With a practice encompassing video, performance and installation, Eugenia Lim is an Australian artist of Chinese-Singaporean descent. Lim’s major exhibition The Ambassador is currently touring Australia, and brings together works featuring her invented persona, also called the ambassador, who she inhabits across multiple videos, performances and sites. Tiarney Miekus spoke to the artist about her ambassador character, subverting cultural stereotypes, the importance of humour in art, and how creating is linked to ethics.
Tiarney Miekus: Can we first talk about your character the ambassador. Who is the ambassador and where did that character evolve from?
Eugenia Lim: The ambassador has been this performance persona that I have inhabited over the last five or six years. The ambassador first emerged when I was researching for Yellow Peril [a 2015 video work] and was exploring the migration stories of Chinese and Asian people to Australia during the gold rush.
At the same time, I’d been heavily influenced by a series of photographs by a Hong Kong artist, who has now passed away, called Tseng Kwong Chi. He had this amazing photographic series called East Meets West. In it he dressed as this Chinese diplomat character in a grey Mao suit and took pictures of himself in front of key monuments of Western architecture and European symbols. He took over 200 photos of himself in these different sites, and I really love the humour and suggestive nature of his character.
A lot of my work is a dialogue looking back at art history and at works that have had an impact on me. I saw his [Tseng Kwong Chi’s] diplomat character as something that I could transport into the Australian context, into the 21st century, as a feminist, as a woman who is second generation Australian.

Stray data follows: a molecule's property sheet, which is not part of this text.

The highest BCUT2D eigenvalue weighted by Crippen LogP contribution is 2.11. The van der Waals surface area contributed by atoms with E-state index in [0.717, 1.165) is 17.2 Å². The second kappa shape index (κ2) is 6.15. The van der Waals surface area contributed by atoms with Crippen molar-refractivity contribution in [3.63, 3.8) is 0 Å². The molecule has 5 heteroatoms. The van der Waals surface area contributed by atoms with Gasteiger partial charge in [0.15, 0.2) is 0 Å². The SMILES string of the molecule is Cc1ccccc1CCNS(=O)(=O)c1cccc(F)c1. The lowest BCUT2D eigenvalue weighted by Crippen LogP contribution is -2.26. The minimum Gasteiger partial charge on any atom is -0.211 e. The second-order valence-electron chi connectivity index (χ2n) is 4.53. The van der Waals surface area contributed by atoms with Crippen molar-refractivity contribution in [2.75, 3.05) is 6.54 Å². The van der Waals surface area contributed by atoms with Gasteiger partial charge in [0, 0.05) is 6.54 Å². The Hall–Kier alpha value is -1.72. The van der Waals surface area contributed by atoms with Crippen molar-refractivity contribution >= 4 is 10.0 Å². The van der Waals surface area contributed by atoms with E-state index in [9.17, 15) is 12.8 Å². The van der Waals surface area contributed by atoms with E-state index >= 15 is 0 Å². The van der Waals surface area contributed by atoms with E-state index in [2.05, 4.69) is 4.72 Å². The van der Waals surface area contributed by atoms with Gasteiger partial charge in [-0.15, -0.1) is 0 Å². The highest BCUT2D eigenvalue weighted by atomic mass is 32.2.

TM: When you place yourself into your videos, it’s always as an invented character. You show yourself, but then you conceal yourself at the same time, and then further blend fiction with historical events. What compels you to that area between reality and fantasy?
EL: Performing in my own work was quite a challenge. It’s not something that I necessarily wanted to do, but I had access to using myself in a way that made it easier to explore these zones of ambiguity or discomfort, rather than getting a trained actor. It felt right to go into these spaces of uncertainty. I’m not trained as an actor or a dancer, but it allows a space where the ambassador character is an observer, but can also be connected to the history of certain sites and contested areas.
Much of my work is about trying to understand my own complicity. For example, understanding Australia, which is a hugely contested nation built on terra nullius, and understanding this ongoing complexity that we’re trying to navigate. As someone who is neither Indigenous nor Anglo-Australian, it’s an interesting tension. I think my work, as time has gone on, is really trying to unpack this as someone raised in Australia on colonial myths.
Continue reading at Art Guide Australia.